For those of you in income tax practice, April may be a terrible month, but also it is the best second part of any month. Relief is in sight and we make sure that our meeting is scheduled well after tax season is over!
Traditionally we have a panel of professionals who represent multiple aspects of an accounting and
finance career. This year again, we will follow our tradition and have a panel of professionals who will talk about what they do, how they arrive where they are today, and why they keep doing it. As a student, I always enjoyed hearing what accountants were doing. It is a field that has broad variety of careers. In school, we tend to hear about becoming a CPA and working for a CPA firm. I can assure you that there are many other paths for an accounting and/or finance graduate; you should not ignore these other avenues.
It will be with great pleasure that I will congratulate in person our scholarship recipients again this year. These students have shown dedication to their studies, while working full time, for most of them, and helping their community, either at the school or at an outside organization. I would like to see a room full of supporters for our winners, so please consider joining us for this very special meeting.
In addition to our scholarship awards, we will be installing our new board members for our fiscal year 2015-16. Our new board members will take office on July 1st, 2015.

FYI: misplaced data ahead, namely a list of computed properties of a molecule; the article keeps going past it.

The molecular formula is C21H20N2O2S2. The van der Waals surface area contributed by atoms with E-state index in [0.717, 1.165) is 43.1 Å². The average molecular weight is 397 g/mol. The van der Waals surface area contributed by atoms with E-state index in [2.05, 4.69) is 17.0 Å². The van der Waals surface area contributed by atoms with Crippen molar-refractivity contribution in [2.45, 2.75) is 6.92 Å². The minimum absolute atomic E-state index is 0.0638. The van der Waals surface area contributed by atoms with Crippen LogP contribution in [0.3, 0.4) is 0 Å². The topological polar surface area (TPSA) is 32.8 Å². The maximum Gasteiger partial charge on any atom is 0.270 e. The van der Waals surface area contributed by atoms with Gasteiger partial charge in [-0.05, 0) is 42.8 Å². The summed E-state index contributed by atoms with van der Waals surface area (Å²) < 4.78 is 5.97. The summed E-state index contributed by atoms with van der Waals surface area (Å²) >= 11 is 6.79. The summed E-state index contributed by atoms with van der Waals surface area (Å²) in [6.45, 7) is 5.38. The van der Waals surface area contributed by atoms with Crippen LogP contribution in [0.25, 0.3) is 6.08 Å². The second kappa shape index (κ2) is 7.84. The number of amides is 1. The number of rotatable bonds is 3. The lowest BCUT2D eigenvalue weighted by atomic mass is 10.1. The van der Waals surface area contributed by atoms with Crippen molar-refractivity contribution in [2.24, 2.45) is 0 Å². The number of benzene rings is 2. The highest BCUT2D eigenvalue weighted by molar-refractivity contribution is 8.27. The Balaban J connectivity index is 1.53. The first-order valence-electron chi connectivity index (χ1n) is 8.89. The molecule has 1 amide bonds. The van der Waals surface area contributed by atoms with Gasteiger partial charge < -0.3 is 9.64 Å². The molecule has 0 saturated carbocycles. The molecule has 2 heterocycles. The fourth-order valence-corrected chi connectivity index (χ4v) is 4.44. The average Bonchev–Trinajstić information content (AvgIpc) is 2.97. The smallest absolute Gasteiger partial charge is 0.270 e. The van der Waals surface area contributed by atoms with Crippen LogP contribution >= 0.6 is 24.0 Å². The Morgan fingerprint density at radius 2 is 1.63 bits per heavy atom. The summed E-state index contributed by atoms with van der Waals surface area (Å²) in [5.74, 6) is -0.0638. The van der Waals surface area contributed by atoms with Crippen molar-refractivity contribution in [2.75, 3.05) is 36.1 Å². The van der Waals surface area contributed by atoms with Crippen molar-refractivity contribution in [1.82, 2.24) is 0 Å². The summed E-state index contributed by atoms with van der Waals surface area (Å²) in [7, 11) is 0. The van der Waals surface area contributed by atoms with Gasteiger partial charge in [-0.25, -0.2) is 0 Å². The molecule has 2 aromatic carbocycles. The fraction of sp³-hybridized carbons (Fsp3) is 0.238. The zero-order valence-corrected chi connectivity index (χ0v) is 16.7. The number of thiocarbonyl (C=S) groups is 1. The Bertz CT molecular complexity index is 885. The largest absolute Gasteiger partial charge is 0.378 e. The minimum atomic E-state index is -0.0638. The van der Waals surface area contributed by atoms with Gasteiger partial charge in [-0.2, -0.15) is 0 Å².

I am personally inviting each one of you to come and witness our deserving scholarship recipients and show support for your new board of directors.
I am looking forward to seeing you all at our next meeting.
MARCH MEMBERSHIP MEETING RECAP
Don't forget to like our Facebook page for our latest updates!
AFWA Silicon Valley welcomed guest speaker Dr. Susan Parker!
Dr. Susan Parker delivered a wonderful presentation on how to handle ethical issues based on the
"Giving Voice to Values" curriculum by Mary C. Gentile.
Thank you Dr. Susan Parker!
By Berranthia Brown, CMI, AFWA National President
Most of you are currently in the midst of tax season and trying to see the light at the end of the tunnel to April 15th. Trust me, it's just around the corner. Because our everyday lives require us to juggle so many responsibilities, both personal and professional, there's never enough time to get everything done. Whether it's filing tax returns, helping the kids with homework, aiding senior parents, or serving as a volunteer in the community, there's just never enough time to balance it all.